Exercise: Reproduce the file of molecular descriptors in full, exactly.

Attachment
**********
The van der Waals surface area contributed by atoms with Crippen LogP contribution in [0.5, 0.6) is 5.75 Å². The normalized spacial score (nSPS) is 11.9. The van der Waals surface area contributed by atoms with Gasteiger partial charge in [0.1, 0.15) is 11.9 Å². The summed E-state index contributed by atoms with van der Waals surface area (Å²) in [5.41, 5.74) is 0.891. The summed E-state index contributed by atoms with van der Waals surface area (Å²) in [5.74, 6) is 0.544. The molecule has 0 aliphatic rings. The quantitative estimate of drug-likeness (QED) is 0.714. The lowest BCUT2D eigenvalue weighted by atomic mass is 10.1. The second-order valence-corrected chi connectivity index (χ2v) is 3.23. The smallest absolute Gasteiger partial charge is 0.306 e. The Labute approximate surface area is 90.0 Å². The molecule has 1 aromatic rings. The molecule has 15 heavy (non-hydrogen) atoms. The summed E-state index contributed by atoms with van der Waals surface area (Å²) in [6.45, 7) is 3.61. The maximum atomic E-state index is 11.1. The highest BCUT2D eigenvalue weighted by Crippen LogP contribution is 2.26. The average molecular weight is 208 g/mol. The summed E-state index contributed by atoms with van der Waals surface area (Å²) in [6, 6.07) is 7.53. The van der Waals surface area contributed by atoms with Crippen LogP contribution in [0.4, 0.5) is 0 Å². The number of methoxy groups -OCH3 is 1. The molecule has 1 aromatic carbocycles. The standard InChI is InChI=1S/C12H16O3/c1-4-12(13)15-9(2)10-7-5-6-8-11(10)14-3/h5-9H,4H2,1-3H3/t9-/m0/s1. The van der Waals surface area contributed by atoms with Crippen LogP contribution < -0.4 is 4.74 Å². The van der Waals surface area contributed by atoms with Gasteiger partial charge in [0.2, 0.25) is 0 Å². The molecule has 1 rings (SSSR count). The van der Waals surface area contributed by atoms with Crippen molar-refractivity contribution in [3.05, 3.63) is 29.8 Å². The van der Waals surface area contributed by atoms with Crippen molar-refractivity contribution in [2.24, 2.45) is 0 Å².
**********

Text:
The van der Waals surface area contributed by atoms with Crippen LogP contribution in [0.5, 0.6) is 5.75 Å². The normalized spacial score (nSPS) is 11.9. The van der Waals surface area contributed by atoms with Gasteiger partial charge in [0.1, 0.15) is 11.9 Å². The summed E-state index contributed by atoms with van der Waals surface area (Å²) in [5.41, 5.74) is 0.891. The summed E-state index contributed by atoms with van der Waals surface area (Å²) in [5.74, 6) is 0.544. The molecule has 0 aliphatic rings. The quantitative estimate of drug-likeness (QED) is 0.714. The lowest BCUT2D eigenvalue weighted by atomic mass is 10.1. The second-order valence-corrected chi connectivity index (χ2v) is 3.23. The smallest absolute Gasteiger partial charge is 0.306 e. The Labute approximate surface area is 90.0 Å². The molecule has 1 aromatic rings. The molecule has 15 heavy (non-hydrogen) atoms. The summed E-state index contributed by atoms with van der Waals surface area (Å²) in [6.45, 7) is 3.61. The maximum atomic E-state index is 11.1. The highest BCUT2D eigenvalue weighted by Crippen LogP contribution is 2.26. The average molecular weight is 208 g/mol. The summed E-state index contributed by atoms with van der Waals surface area (Å²) in [6, 6.07) is 7.53. The van der Waals surface area contributed by atoms with Crippen LogP contribution in [0.4, 0.5) is 0 Å². The number of methoxy groups -OCH3 is 1. The molecule has 1 aromatic carbocycles. The standard InChI is InChI=1S/C12H16O3/c1-4-12(13)15-9(2)10-7-5-6-8-11(10)14-3/h5-9H,4H2,1-3H3/t9-/m0/s1. The van der Waals surface area contributed by atoms with Crippen LogP contribution < -0.4 is 4.74 Å². The van der Waals surface area contributed by atoms with Gasteiger partial charge in [0.2, 0.25) is 0 Å². The molecule has 1 rings (SSSR count). The van der Waals surface area contributed by atoms with Crippen molar-refractivity contribution in [3.05, 3.63) is 29.8 Å². The van der Waals surface area contributed by atoms with Crippen molar-refractivity contribution in [2.24, 2.45) is 0 Å².